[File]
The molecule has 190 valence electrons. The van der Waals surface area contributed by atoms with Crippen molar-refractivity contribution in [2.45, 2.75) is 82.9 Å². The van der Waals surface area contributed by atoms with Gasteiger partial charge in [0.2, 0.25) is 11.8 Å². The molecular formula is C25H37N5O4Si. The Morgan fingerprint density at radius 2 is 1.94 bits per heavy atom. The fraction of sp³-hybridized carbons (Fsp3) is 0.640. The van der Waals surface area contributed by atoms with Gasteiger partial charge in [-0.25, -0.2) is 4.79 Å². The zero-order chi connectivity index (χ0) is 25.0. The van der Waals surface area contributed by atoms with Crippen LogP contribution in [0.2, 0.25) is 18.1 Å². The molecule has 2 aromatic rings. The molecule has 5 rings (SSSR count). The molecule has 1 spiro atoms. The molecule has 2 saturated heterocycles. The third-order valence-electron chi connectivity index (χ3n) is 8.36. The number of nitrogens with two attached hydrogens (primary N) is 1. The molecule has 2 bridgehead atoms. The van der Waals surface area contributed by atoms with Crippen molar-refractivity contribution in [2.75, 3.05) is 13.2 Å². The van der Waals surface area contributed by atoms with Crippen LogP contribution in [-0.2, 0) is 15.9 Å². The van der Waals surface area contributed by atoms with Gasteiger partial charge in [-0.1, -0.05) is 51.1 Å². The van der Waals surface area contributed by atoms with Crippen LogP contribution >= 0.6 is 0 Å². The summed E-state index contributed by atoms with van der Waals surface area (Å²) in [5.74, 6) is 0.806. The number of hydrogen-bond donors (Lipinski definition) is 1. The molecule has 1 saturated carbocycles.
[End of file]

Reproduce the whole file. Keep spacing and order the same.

The molecule has 190 valence electrons. The van der Waals surface area contributed by atoms with Crippen molar-refractivity contribution in [2.45, 2.75) is 82.9 Å². The van der Waals surface area contributed by atoms with Gasteiger partial charge in [0.2, 0.25) is 11.8 Å². The molecular formula is C25H37N5O4Si. The Morgan fingerprint density at radius 2 is 1.94 bits per heavy atom. The fraction of sp³-hybridized carbons (Fsp3) is 0.640. The van der Waals surface area contributed by atoms with Gasteiger partial charge in [-0.25, -0.2) is 4.79 Å². The zero-order chi connectivity index (χ0) is 25.0. The van der Waals surface area contributed by atoms with Crippen LogP contribution in [0.2, 0.25) is 18.1 Å². The molecule has 2 aromatic rings. The molecule has 5 rings (SSSR count). The molecule has 1 spiro atoms. The molecule has 2 saturated heterocycles. The third-order valence-electron chi connectivity index (χ3n) is 8.36. The number of nitrogens with two attached hydrogens (primary N) is 1. The molecule has 2 bridgehead atoms. The van der Waals surface area contributed by atoms with Crippen molar-refractivity contribution in [2.75, 3.05) is 13.2 Å². The van der Waals surface area contributed by atoms with Crippen LogP contribution in [-0.2, 0) is 15.9 Å². The van der Waals surface area contributed by atoms with Gasteiger partial charge in [-0.1, -0.05) is 51.1 Å². The van der Waals surface area contributed by atoms with Crippen LogP contribution >= 0.6 is 0 Å². The summed E-state index contributed by atoms with van der Waals surface area (Å²) in [5.74, 6) is 0.806. The number of hydrogen-bond donors (Lipinski definition) is 1. The molecule has 1 saturated carbocycles.